ROAD SAFETY SHOULD BE TORONTO MUNICIPAL ELECTION ISSUE: COALITION

Jun 19, 2018

By Jane Brown

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With the alarming number of traffic deaths in Toronto this year, a coalition of advocates is hoping to make road safety a major issue in this fall’s municipal election.

Toronto Mayor John Tory announced the Vision Zero Road Safety program just over two years ago, and since then, the number of pedestrian and cyclist deaths has not gone down. In fact, the numbers are higher this year than at the same time in both 2017 and 2016.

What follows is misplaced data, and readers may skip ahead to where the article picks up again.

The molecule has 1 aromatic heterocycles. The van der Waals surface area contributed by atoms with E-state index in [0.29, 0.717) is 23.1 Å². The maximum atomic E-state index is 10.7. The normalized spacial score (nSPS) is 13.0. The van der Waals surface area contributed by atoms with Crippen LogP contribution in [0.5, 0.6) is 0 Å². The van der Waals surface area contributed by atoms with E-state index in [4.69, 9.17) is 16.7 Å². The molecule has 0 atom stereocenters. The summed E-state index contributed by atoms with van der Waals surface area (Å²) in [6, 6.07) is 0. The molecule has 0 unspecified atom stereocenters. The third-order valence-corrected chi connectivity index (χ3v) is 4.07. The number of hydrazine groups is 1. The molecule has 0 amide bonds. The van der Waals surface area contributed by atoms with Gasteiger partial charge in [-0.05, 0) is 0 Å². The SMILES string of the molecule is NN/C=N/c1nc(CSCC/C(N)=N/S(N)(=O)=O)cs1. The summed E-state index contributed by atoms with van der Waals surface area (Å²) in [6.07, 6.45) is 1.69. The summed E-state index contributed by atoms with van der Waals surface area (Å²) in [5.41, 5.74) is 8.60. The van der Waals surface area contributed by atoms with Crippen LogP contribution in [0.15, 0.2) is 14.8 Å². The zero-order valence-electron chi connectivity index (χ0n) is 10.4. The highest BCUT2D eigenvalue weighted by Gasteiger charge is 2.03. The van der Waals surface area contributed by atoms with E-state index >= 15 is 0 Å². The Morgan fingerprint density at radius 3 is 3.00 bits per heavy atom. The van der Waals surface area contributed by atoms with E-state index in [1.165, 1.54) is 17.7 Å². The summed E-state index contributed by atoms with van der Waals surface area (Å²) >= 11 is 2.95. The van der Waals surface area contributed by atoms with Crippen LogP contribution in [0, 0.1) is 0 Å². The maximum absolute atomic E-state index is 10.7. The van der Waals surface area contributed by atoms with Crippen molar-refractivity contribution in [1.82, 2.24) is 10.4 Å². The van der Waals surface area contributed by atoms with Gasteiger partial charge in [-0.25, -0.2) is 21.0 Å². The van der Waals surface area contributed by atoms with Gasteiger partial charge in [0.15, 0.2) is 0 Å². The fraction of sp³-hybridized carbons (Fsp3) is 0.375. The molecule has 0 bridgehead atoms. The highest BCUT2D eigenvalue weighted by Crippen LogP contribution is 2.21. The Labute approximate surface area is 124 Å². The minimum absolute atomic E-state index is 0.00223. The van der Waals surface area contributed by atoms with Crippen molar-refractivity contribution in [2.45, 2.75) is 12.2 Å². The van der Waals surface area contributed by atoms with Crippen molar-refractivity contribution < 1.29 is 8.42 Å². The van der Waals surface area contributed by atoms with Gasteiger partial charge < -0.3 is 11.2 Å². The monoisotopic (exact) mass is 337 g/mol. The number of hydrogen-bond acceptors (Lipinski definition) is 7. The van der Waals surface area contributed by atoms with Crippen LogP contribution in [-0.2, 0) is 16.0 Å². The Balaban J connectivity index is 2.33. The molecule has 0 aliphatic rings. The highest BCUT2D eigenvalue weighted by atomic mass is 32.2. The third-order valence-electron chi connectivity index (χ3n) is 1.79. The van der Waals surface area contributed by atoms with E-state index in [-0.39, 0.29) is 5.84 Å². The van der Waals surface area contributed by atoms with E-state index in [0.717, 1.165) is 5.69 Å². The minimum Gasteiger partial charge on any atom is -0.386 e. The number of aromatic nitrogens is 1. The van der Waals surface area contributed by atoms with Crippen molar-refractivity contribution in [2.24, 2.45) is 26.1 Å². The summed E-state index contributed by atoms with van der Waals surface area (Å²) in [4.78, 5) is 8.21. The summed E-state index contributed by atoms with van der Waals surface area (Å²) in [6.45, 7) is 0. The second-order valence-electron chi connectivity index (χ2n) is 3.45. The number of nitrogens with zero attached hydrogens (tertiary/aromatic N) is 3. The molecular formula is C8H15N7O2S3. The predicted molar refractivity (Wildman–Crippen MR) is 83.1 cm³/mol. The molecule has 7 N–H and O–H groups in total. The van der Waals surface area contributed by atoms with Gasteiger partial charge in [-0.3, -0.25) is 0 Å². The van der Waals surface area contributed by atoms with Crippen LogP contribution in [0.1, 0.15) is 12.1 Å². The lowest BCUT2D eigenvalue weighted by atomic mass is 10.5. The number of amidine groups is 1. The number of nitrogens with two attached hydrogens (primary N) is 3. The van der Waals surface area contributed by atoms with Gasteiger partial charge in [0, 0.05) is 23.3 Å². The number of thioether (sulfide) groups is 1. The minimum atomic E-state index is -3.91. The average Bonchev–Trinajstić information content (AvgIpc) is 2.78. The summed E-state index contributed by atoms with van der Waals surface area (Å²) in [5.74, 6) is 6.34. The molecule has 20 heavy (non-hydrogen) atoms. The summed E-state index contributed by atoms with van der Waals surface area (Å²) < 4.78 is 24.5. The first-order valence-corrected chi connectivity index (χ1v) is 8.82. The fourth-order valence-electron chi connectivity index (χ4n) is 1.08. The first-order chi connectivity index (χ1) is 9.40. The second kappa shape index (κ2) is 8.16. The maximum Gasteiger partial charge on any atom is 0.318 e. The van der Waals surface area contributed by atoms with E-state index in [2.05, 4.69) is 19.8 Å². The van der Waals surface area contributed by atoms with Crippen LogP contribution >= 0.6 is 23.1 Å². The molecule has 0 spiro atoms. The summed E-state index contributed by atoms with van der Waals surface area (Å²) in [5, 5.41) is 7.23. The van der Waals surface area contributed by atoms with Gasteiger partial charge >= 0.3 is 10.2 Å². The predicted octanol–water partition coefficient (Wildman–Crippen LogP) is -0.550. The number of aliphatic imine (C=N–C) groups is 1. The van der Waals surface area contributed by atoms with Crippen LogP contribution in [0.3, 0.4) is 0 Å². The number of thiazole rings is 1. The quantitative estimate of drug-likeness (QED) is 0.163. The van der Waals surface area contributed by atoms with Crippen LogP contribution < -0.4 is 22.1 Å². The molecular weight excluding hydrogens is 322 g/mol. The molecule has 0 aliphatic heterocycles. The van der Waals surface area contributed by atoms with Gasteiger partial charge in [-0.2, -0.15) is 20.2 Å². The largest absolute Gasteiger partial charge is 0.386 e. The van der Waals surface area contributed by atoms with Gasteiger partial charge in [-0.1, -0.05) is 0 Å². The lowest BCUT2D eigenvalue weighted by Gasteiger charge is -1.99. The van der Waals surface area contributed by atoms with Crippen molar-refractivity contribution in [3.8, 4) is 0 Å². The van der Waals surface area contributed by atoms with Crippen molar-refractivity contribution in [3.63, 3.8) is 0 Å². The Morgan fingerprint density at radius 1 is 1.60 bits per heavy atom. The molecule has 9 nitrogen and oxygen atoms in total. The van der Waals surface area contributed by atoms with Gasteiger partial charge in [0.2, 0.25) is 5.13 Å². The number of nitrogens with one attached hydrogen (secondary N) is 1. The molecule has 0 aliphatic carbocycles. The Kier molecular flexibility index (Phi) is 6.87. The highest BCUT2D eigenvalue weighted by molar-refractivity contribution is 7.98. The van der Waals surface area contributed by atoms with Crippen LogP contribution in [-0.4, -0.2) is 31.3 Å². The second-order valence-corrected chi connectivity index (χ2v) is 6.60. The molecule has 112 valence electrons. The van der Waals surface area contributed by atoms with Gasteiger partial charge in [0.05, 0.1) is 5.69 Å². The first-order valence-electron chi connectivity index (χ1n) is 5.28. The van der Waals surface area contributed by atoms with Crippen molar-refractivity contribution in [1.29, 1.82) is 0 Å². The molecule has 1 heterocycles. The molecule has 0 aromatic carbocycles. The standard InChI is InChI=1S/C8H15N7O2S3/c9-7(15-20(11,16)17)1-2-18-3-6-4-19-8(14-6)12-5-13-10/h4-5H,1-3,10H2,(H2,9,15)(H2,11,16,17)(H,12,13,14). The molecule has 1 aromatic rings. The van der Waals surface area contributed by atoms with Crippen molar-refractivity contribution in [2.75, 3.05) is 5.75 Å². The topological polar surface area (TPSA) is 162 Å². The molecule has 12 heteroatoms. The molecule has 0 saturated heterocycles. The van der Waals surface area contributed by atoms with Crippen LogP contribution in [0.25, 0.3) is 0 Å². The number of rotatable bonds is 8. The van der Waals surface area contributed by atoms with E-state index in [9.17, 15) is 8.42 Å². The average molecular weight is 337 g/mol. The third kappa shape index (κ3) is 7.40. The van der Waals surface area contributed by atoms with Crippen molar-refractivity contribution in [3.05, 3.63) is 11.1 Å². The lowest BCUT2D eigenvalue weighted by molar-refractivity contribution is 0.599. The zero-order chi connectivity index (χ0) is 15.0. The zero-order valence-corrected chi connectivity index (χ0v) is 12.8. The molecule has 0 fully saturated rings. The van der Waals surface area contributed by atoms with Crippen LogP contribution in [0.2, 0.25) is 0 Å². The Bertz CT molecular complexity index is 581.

A report to be released by advocates Tuesday at Toronto City Hall sets out 15 recommendations they say mayoral and council candidates should adopt to protect pedestrians and cyclists.

The so-called “priority actions” range form proposals to accelerate policies councillors have already approved, to more controversial ideas such as banning right turns on red lights and lowering the default speed limit for city streets from 50 km/h to 40 km/h.

The report points out that 13 percent of all pedestrian injuries or deaths are a result of right-turning vehicles at intersections. (ANDREW FRANCIS WALLACE / TORONTO STAR)

The coalition is planning to send questionnaires to municipal candidates asking which of the 15 proposals they support and then publish the results before the October 22nd election.

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